• the catwhisker part comes from the pre-diode designs, like this []. the catwhisker is the wire that connects to the detector crystal, which did form a diode

      i actually have such a thing at home that i made when i was 10, using a piece of iron pyrite as the detector.
    • Looking at it, I was thinking something similar. However, it's more akin to a single transistor radio than a simple crystal set. There's external power being provided, which is used for amplification. I'm willing to bet that the power leads are functioning more as the antenna than the nanotube is, especially at the frequencies they describe. They've essentially come up with a nanotube acting as a specialized transistor that resonates at specific frequencies and detects (demodulates) and amplifies the

  • by Prototerm ( 762512 ) on Thursday November 01, 2007 @02:17PM (#21199967)
    Several patent trolls have threatened to sue, claiming the work violates over 200 of their top-secret patents ("Just because the device functions on a quantum scale is not enough to avoid licensing costs" one source was quoted.) The trolls have claimed that research like this, if allowed to continue, will stifle true innovation by their exclusive licensees.
  • Yeah, but Sheriff John Brunell says that if you buy the HD carbon nanotube for a bit more, you can get extra stations between the stations!
  • "Single carbon nanotube, is there nothing that you can't do?"

  • "a single carbon nanotube to perform all the functions of a standard radio, acting as an antenna, tunable filter, amplifier, and demodulator.
    ...the damned presets are just too darn small for me to push.
  • by east coast ( 590680 ) on Thursday November 01, 2007 @03:09PM (#21200611)
    . --Radio

    (Shown larger than actual size)
  • At last, they no longer have an excuse for not including an FM radio in the iPod.
  • The source content for the first laboratory test of the radio was "Layla," by Derek and the Dominos, followed soon after by "Good Vibrations" by the Beach Boys.
    A few seconds after which, a SWAT team stormed the lab demanding royalty payments .....
  • From TFA: The new device works in a manner more similar to the vacuum tubes from the 1930s than the transistors found in modern radios.

    Great. Radios will also now be a system of tubes. :-)

    Seriously, the only problem seems to be that the radio only receives radio signals from the 1930s.

  • This single wire in my braces picks up Bob Rivers in the mornings! Must be tuned to 102.5 FM or something.
  • While the NSF [] may want credit, they are mainly a funding organization without any actual research staff. The work was done at the Center of Integrated Nanomechanical Systems [], which is hosted by UC Berkeley. The work was done by people at UCB and LBNL.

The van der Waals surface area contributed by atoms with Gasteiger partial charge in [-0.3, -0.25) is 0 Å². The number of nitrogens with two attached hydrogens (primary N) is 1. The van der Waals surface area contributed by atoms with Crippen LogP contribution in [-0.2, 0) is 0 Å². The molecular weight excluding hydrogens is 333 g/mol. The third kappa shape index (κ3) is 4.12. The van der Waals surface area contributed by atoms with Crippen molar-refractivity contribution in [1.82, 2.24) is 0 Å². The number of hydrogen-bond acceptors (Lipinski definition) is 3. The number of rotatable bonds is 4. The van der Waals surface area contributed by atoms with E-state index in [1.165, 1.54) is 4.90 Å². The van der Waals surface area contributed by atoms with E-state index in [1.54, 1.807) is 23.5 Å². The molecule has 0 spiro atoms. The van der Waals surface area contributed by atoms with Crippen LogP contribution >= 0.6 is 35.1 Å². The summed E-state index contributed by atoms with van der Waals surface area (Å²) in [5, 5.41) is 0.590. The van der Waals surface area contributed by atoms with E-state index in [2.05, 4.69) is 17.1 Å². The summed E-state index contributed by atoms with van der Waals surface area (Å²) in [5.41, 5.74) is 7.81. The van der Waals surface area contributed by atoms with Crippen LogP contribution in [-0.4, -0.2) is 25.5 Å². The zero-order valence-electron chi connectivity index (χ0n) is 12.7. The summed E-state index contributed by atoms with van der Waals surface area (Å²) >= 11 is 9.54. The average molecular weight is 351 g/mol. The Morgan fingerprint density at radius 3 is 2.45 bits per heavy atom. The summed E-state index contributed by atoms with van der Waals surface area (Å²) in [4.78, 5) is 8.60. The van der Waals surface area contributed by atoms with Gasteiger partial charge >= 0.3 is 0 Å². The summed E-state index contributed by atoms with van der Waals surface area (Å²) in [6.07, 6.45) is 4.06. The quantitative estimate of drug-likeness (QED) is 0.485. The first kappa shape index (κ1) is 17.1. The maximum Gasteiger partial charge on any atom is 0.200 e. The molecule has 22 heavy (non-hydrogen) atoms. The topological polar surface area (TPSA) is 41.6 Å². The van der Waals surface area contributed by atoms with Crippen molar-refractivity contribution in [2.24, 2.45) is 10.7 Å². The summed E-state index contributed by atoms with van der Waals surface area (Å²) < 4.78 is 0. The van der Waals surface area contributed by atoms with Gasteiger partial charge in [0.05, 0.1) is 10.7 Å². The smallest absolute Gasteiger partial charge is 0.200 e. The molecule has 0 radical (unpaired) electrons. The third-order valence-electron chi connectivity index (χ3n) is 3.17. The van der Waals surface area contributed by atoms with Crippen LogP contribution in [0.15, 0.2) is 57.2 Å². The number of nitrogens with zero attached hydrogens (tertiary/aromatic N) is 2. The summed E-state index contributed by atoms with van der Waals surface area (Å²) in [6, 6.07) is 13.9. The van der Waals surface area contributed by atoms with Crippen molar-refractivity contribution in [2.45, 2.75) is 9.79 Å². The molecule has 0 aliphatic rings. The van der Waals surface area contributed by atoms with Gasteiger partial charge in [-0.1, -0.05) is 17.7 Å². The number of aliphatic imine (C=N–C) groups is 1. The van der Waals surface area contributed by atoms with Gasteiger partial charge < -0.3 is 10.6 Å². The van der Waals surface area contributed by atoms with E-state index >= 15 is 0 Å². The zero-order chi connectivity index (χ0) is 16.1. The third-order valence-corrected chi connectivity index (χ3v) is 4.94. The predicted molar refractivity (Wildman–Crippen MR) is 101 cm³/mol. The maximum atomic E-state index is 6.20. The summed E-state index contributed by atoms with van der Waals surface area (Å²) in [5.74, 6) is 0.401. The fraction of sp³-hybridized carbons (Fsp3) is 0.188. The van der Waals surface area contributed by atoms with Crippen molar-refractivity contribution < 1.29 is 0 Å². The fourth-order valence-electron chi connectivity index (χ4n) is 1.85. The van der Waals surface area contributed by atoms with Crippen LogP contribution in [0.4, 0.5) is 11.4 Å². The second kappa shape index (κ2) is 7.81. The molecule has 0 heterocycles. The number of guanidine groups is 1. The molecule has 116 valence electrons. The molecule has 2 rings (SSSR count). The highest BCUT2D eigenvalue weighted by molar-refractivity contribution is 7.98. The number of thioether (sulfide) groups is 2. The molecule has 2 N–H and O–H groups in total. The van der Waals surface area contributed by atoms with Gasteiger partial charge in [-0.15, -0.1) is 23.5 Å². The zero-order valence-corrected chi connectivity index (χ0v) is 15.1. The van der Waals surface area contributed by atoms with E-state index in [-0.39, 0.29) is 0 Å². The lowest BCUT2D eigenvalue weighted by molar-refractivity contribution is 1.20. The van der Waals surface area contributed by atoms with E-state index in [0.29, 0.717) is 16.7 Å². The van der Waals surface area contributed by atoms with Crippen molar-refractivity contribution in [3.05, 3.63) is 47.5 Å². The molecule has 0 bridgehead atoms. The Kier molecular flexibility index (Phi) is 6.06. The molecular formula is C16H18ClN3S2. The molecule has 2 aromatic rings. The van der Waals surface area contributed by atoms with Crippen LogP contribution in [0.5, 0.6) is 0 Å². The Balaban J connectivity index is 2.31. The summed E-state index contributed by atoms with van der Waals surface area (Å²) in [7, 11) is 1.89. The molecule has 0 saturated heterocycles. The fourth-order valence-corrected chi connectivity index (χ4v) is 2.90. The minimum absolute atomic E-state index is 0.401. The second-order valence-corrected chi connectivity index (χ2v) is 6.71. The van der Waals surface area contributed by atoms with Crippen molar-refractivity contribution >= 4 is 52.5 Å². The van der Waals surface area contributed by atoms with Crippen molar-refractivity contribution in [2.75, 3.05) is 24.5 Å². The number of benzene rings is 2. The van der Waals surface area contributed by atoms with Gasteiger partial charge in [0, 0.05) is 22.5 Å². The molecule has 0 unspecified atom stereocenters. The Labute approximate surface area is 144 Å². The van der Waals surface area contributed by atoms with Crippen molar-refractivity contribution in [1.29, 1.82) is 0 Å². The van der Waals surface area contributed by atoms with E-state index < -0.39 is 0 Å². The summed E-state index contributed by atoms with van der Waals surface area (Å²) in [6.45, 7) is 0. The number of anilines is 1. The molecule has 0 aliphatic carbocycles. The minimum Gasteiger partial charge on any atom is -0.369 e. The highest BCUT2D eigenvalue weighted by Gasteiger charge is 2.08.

A great job of PR! Hopefully, there is really something to it. At the moment, it seems that they have set up a million dollars of high vacuum cryo equipment (I'm guessing) and transmitted audio from one side of the room to the other. You can "rent" web a

  • A radio built at a scale appropriate to the amount of worthwhile content on the airwaves.
  • There was a paper on the same subject, which was published online by the same journal a few weeks beforehand...

    Looking at the dates detailed in the paper from Peter Burke's group [], you can see that it was submitted in June and finished in September, while the paper from Alex Zettl's group [] was submitted in August and finished in October. Yet... neither of the articles has actually been published yet (they're both available online as pre-prints), and the press release only mentions the second paper.


  • Officials are quoted as saying the miniaturized RF technology would allow manufactures to finally progress from making cell phones to making mitochondria phones.
  • So, has the RIAA filed a copyright infringement lawsuit yet?
  • was followed by "Every Breath You Take" by The Police.... "Every step you take ... I'll be watching you..."
  • ... a bass speaker capable of rattling the windows on the car next to me?
  • I want a model with 9 or 12 or 15 nanotubes, with the number of nanotubes prominently inscribed on the front of the unit. Something you could hold in your hand, with an earphone, something you could take to the ballgame.
  • Now we know the answer to Fermi's Paradox, or why we're not being bombarded with radio waves from civilizations more advanced then us:

    The researchers believe it would be easy to produce such nanotube radios for receiving signals in the 40-400 megahertz range, a range within which most FM radio broadcasts fall.


    Adds Bruce Kramer, "The application of a fully functioning radio receiver less than 50 millionths of an inch in length and one millionth of an inch in diameter potentially allows the radio control of almost anything, from a single receiver in a living cell to a vast array embedded in an airplane wing."

    It appears that high-powered radio waves are banned in advanced civilizations because they are used for ultra-short-range communications. The question to ask is how long will it be until an advanced civilization comes to us and tells us to "shut the fsck up" because our radio waves are too d@mn loud.

The only possible interpretation of any research whatever in the `social sciences' is: some do, some don't. -- Ernest Rutherford